Before the moment finally arrived for Josh Rosen, before he was named UCLA’s starting quarterback, before he took his first snap, and before he was anointed college football’s prince-in-waiting, he described his approach to UCLA's quarterback competition.
“I just have to play within myself and not be a hero,” he said.
It's ironic, then, that he’s being hailed as one just one game into his collegiate career. In truth, Rosen was ready for his debut as the Bruins' starting quarterback -- he’d been preparing for that moment for years.
If you’ve read anything about Rosen over the last few months, then you already know plenty about him. He’s an analytical problem solver with an arm to boot. Born and bred to athletic and successful Ivy League-educated parents, Rosen is a chess player on and off the field, a once nationally ranked tennis player, and the first true freshman quarterback UCLA has ever started in a season opener. We know his deep ball is pretty.
But because he’s a true freshman, there’s still plenty of mystery surrounding him.
We don’t know how he’ll react when he throws his first interception, or when he’s sacked five times in a game or when he throws a pick-six because the ball hit off his receiver's hands. All the great ones have had games where it unravels. Peyton Manning had his four-INT game against Florida in 1996. Andrew Luck threw a late red zone pick against California that cost Stanford the 2009 Big Game. Even Rosen’s predecessor, Brett Hundley, came unglued with four interceptions against Cal in 2012.
That game is going to happen for Rosen. Question is, what happens after it does?
That wasn’t a concern last Saturday against Virginia. Rosen was a clean 28 of 35 for 351 yards with three touchdowns and no turnovers. He did take a sack. But “that was my fault."
His postgame language was also noteworthy.
“My offensive line kept me upright,” he said. “My receivers caught the ball ... It was a great start to a hopefully very successful season.”
My offensive line.
Make no mistake about it. This is Rosen’s team, and he knows it. He knows his role -- playing within the system and getting the ball to his playmakers. Three times he’s met with the media and three times he’s delivered that identical message with the same maturity and touch as he showed on his 30-yard touchdown strike to Thomas Duarte. It might be Cliché 101, but he’s not wrong.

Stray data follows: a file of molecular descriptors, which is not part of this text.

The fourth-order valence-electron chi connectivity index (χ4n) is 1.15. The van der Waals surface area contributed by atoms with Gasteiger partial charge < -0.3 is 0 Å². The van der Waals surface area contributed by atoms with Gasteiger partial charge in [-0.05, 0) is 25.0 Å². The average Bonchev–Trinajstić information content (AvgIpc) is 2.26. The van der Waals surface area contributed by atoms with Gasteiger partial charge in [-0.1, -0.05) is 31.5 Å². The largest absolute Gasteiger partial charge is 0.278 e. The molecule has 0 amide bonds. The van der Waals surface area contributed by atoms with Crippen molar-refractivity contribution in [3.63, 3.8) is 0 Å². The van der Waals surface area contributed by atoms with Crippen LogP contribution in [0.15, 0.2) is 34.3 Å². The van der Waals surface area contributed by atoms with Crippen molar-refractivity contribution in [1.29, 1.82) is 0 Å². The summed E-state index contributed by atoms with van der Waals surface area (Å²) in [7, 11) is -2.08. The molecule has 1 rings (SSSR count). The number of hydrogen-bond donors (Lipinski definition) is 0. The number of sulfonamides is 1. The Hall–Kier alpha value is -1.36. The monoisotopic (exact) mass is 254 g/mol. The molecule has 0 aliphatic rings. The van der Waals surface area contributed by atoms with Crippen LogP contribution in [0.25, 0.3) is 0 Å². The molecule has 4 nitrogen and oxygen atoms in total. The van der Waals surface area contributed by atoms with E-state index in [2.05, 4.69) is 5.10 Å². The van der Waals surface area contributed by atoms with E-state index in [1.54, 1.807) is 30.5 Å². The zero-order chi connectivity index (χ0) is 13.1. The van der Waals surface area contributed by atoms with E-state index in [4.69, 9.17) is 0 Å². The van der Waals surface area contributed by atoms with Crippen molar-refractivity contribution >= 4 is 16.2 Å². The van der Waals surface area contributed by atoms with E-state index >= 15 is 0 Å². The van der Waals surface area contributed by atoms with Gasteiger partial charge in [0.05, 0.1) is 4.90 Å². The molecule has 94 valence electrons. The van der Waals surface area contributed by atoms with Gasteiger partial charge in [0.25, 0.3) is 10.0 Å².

But brimming beneath that aw-shucks humility is a seemingly unflappable and sharply contrasting confidence that has motivated him to get to where he is today. It’s also the reason during his recruiting process he developed a reputation for being cocky.
Trent Dilfer publicly chastised Rosen at the Elite 11 for his inability to take coaching, which raised a red flag to some of his suitors.
“He was unbelievable in his knowledge of football,” said one position coach from a Power 5 team. “He was unbelievable in arm strength. He did unbelievable things on the football field. Good athlete, had some good quarterback-driven runs on his high school film. The thing we couldn’t get past was he couldn’t take coaching. We read stuff in the Elite 11 interviews. Unbelievable talent, but scared of what he’d do to a locker room.”
This doesn’t surprise Rosen, nor does it bother him. He doesn’t have the calories to burn worrying about what other people think. He's got film to watch.
"There is a difference between confidence and arrogance and I like to think I can sort of dance that line pretty well because if you’re not a confident guy, you’re not going to play well on the field," Rosen said the day he was named UCLA’s starter.
So far, head coach Jim Mora said Rosen has been an apt pupil and model teammate.
“He’s not cocky, I can tell you that,” Mora said. “He might have had a reputation and some of those other coaches might have thought that. But there hasn’t been a single indication to myself, my coaches or any of his teammates of cockiness. Confident, yes.”
And that confidence was on full display last Saturday. From a skill set standpoint, Rosen showed it all off in the Virginia game. He was smooth in the pocket, stood in there, took a few hits and never dropped his eyes. The arm strength, as well as the touch, was evident. He distributed to 11 different receivers and was named the Walter Camp National Player of Week.
“There are things the good lord gave him,” said UCLA offensive coordinator Noel Mazzone. “That’s not me.”
Rosen’s performance has caused a few national prognosticators to reevaluate their picks for the College Football Playoff. UCLA’s lone question mark -- replacing Hundley -- has gone from a weakness to a strength in one Saturday.
To those in Rosen’s inner circle, this come as no surprise. Because when the moment came, he didn’t cower. He stood tall and answered all of the questions.